Environmental-assisted cracks in pipeline steels usually undergo the following three sequential stages prior to the failure:
• Stage 1 – crack initiation and early stage crack growth, in which cracks initiate at imperfections but grow slowly depth-wise with time. Crack length may be seen to increase either because of merging with new small cracks in the vicinity of an existing crack or faster crack growth at the crack tip. Some cracks pose little threat to pipeline steel integrity if they remain dormant.
• Stage 2 – Increased crack growth rate where crack growth can be dictated by mechanical driving forces and crack growth rate increases with time.
• Stage 3 – The final stage of crack growth where crack growth rate is very high. Typical crack management programs mitigate cracks prior to entering Stage III.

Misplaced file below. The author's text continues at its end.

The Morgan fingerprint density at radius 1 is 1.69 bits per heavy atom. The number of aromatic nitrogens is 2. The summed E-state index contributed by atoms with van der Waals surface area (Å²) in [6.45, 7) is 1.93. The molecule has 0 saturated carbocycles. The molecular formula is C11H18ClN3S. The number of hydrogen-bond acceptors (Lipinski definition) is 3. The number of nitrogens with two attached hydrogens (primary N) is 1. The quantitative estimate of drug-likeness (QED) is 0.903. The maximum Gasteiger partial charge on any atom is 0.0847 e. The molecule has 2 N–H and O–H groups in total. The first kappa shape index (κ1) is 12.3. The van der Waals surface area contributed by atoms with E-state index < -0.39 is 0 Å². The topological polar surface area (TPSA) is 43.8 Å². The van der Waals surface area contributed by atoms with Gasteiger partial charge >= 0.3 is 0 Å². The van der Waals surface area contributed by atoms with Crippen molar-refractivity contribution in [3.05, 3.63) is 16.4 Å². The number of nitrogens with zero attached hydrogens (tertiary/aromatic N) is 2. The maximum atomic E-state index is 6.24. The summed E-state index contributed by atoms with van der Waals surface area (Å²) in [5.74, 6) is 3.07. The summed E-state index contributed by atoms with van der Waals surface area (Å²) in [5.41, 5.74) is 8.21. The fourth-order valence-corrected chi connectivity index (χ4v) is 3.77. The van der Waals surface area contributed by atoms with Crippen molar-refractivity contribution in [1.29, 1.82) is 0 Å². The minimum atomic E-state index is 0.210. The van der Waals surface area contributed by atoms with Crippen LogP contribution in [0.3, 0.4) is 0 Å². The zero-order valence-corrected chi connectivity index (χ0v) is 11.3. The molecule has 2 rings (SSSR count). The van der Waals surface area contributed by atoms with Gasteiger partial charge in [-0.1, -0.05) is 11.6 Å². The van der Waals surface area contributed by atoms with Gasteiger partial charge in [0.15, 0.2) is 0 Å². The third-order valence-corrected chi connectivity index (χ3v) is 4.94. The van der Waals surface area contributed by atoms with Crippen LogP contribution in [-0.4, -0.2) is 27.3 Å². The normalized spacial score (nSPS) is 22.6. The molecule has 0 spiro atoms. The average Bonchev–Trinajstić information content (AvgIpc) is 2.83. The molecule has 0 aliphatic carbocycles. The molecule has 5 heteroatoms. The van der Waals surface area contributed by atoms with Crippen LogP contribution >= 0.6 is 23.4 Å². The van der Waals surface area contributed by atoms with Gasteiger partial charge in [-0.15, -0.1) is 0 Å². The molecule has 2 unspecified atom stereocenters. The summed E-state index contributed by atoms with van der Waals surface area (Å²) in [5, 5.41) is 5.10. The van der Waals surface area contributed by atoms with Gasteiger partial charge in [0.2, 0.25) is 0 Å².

It is of great importance that pipeline steels with Stage II cracks are detected, monitored, and managed to ensure operational pipeline integrity. Although a range of crack in-line inspection and detection techniques with varied detection limits are available, it is not clear how their detection limits match the threshold geometrical dimensions of Stage 2-cracks. This investigation is aimed to define critical geometrical dimensions of cracks that are considered to be Stage 2 cracks. The determination of critical geometrical dimensions of Stage 2 cracks was made with a consideration of a wide range of situations including pipeline operating conditions, susceptible environments for crack growth, metallurgical, fabrication and construction conditions of pipeline steels. A comparison of the threshold geometrical dimensions of Stage 2 cracks with the crack detection limits of modern crack inspection and detection techniques are made at the end of the paper.